A multiplatform website enables a publisher to create dynamic content on multiple platforms. Some of these platforms might be online streaming through a membership library of training videos, or it could be a web magazine—formatted for, and read on the web.
But a multiplatform website doesn’t just refer to the number of ways you recycle content across text, video, graphics and other mediums. It also means your website is responsive and will show visitors these different types of media, no matter what device they use: desktop, laptop, smartphone, tablet, whatever they’ve got. More thoughts on responsive design.
The ultimate multiplatform website tackles both of the above two areas with grace: content and delivery.
Responsive design is slightly more expensive to build, but in the long run, the returns are huge. When you can build a web magazine that adjusts to any screen, it’s an investment worth making.
1. Determine which platforms you plan to publish on.
Most magazines started out with one platform: print. Then one day, they decided to sell special editions and back issues. Now Conde Nast has a whole store dedicated to selling and licensing New Yorker cartoons, and covers, or selling them as desk diaries, or printed on umbrellas.
And that’s just one tiny arm of the New Yorker. Looking at a fairly common brandwheel for publishers, you’ll notice that content platforms can be delivered online, offline, or in person. Read more about the many platforms of multiplatform publishers.
2. Consider how you’ll build your website to sell and publish those content platforms.
Shameless plug: we build multiplatform websites (aka Mequoda Systems) for magazine and newsletter publishers. This is how we explain using the Mequoda Method to build these websites:
In a Mequoda System, the structure of the websites we’ve built for our clients with great success and profitability include these four main principles:
We see all four as discreet strategies that are all completely interlocked.
Starting from the layer with the most visibility, we attract website visitors through search, then, a smaller number of those whom we attract will capture into email subscribers. We will then engage a smaller number of those email subscribers with great content in order to keep them happy, and then make money doing so by monetizing the relationship and turning those engaged email subscribers into buyers. This is the smallest number of people, however, and is fueled by the layers before it. More about this here.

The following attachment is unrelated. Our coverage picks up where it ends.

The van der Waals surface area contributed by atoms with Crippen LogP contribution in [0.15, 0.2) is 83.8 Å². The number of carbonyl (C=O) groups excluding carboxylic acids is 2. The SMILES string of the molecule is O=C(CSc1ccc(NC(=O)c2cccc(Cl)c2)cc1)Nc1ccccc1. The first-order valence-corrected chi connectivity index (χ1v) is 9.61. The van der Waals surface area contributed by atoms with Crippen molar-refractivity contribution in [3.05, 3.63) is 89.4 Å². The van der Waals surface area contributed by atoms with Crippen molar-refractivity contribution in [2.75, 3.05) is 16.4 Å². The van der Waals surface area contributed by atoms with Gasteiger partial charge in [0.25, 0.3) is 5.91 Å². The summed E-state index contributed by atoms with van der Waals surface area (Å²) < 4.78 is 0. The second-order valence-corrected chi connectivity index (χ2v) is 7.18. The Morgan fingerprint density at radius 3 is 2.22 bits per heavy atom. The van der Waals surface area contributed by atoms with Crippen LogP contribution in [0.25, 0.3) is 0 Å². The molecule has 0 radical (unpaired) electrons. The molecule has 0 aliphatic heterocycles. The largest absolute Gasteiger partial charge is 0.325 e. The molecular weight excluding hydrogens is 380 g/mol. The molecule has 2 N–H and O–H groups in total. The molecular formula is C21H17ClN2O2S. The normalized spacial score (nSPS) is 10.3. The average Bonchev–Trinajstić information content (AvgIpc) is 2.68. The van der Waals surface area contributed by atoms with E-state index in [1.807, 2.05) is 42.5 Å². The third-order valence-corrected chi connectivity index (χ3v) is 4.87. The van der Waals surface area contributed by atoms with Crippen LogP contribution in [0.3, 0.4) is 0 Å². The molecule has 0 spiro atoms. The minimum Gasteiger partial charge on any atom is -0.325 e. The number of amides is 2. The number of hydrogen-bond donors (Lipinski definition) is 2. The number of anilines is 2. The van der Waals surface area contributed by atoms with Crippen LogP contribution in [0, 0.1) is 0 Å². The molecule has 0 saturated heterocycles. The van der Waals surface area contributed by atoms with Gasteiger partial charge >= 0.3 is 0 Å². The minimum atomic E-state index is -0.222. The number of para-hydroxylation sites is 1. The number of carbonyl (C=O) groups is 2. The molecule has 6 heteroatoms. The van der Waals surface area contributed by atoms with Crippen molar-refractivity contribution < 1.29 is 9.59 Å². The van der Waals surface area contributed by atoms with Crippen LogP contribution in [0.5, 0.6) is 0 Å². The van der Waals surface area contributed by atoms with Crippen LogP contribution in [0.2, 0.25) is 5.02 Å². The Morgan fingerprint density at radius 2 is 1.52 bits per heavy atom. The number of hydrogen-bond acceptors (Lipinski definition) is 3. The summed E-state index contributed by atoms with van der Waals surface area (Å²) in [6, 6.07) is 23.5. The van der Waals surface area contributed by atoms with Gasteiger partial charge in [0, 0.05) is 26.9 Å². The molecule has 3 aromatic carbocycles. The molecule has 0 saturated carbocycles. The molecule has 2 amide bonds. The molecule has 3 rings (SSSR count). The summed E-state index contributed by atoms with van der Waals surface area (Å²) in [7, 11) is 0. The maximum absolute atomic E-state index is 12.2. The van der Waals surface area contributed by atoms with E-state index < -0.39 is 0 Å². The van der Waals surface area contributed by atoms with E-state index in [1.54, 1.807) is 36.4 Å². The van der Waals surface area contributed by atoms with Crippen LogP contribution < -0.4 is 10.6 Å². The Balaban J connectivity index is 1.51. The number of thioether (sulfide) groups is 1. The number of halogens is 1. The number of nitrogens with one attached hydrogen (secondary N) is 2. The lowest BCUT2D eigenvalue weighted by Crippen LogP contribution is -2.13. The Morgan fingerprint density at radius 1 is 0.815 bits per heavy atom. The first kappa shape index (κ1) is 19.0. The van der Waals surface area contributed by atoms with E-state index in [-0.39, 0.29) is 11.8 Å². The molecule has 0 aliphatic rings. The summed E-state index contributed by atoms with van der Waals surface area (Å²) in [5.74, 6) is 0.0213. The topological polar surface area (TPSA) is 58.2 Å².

3. Plan your content, and how it will be recycled into new content platforms.
While some publishers might consider their magazine the center of their brand universe, savvy publishers consider it just one of the many platforms that they publish on. Let’s start with your most fundamental minimum information unit, a magazine article. If you’re a legacy publisher with a big archive, you have more of these than you know what to do with. The hardest part is digitizing them, but after that, they can become:
- A blog post optimized for search
- A chapter in a book
- An entire eBook or white paper
- Chapters in an eBook or white paper
- The copy for a video blog post
- The research for an online event or live event
- Part of a membership website
- Part of an issue archive
- A social media post
- A guest post on a well-respected blog
- An authoritative post on a site like Medium
- A viral post on a site like Reddit
If you publish a monthly magazine and each issue includes 50 articles, every year you have content for 600 free blog posts or 600 premium website articles that remain behind a paywall in an archived online magazine library. Or a mix of both.
4. Figure out how you’re going to sell sponsorship advertising on every platform.
In our 5 Hugely Profitable Multiplatform Sponsorship Advertising Models post, we discuss the differences between different types of ad models publishers are using. We like the concept of SEA (selling entire zones of your website to large advertisers), and we find advertorials combined with web magazines are a great addition to multiplatform advertising growth.
5. Create a strategic, email-based plan for leveraging the list you’ll be building.
When you build a Mequoda System, you’re putting a lot of focus on building your email list, because it will have the highest conversion rates of all your promotion mediums.
So why build the list, if you don’t plan to leverage this asset with a robust email marketing plan?
At Mequoda we use Six Sigma subscription marketing strategies. Six Sigma methods are used in direct marketing to test a control against a number of variables. You test each variable against the control in order to declare a winner and this continues until all the variables have been tested. This can take place over the course of a month, or over the course of a year depending on how many variables you have to test.
In subscription marketing, we adapt this structure to continuously test both offers and creative. Thanks to digital delivery and the power of continuous service, we’re able to get creative with offer testing.
And while it may be possible to find the ultimate offer or a selection of 2 or 3 from the many that can be rotated for maximum impact, the much bigger emphasis is on the email creative testing that’s happening simultaneously with the offer testing. High-frequency email spotlight testing is the only answer we’ve found to beat the fatigue. We believe the email spotlights are where we are making the most impact on increasing sales. Another leverage point we get from identifying winning email creative is that we’re able to roll the winning copy out in other channels like web and social.
What else would you like to know about building multi-platform websites?